Still needing a healthy baseball fix until spring training starts very shortly, I decided to download this on a whim from Amazon since it was included for free with audio in my Kindle Unlimited subscription.
If I’m honest, I’d never heard of Ron Blomberg when I downloaded the book, and after reading the book, I can kind of understand why. His only real highlight was becoming the first ever Designated Hitter, which was purely a result of coincidence as he happened to be playing in the earliest game scheduled on the first day the position was introduced and his team sent so many players to the plate in the first inning that he appeared in the game before the designated hitter of the opposing team.
The rest of Bloomberg’s career was pretty unforgettable. He was a highly touted and phenomenally talented player, but his career was besieged with injuries that prevented him from reaching his potential. I imagine that the most infuriating thing for him looking back is that the injuries that he had then are ones that are easily treatable nowadays with a short recovery time, but back then he was forced to play through the injury and it essentially robbed him of his career. Not to mention the fact that he was also drafted into the national guard early in his career, leading to a lot of time spent going back and forth between training for the guard and playing baseball.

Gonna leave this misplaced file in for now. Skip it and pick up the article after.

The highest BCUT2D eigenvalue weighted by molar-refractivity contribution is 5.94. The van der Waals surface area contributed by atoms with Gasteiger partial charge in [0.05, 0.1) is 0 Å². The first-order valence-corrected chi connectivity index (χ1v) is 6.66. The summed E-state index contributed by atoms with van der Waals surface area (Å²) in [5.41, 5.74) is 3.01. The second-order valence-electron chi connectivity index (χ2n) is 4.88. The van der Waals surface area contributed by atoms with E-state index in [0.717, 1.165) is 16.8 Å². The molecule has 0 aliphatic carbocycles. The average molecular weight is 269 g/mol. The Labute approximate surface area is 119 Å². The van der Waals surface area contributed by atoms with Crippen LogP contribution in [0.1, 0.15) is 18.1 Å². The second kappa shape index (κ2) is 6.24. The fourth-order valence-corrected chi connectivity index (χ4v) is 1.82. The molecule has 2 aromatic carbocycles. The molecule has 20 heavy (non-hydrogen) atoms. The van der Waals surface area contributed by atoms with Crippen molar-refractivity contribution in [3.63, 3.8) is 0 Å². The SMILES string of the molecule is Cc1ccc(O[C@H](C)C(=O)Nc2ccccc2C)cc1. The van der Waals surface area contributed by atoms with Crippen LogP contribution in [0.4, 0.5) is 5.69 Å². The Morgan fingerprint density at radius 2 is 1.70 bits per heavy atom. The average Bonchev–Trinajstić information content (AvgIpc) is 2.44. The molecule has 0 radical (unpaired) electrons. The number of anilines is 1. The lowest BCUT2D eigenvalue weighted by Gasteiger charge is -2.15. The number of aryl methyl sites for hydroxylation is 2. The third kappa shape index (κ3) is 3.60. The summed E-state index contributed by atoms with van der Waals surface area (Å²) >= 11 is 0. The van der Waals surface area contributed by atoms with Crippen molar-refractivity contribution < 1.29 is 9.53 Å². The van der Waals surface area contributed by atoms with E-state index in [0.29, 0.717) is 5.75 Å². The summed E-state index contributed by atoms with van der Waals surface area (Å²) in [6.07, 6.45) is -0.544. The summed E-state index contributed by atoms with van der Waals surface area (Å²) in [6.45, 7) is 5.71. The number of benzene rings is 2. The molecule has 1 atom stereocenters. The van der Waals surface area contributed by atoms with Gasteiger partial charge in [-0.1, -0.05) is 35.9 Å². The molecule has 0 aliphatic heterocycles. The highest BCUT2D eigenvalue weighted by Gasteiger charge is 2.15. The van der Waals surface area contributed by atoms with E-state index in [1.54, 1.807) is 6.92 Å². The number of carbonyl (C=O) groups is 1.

The book read very well, it was mostly well written and fast paced, but the end of the book seemed a little strange. All through the book was very baseball oriented and then right at the end was a section about his personal life. I would have preferred it if this had been interspersed throughout the book, providing a nice juxtaposition between the personal and professional.
The book was also a good insight into the difficulties that Jewish ballplayers encountered. We often hear about the colour barrier and Jackie Robinson etc, but it was good to read about other baseball history too.
All in all a good read, but not quite as interesting as other baseball autobiographies that I’ve read, like Josh Hamilton or Dirk Hayhurst.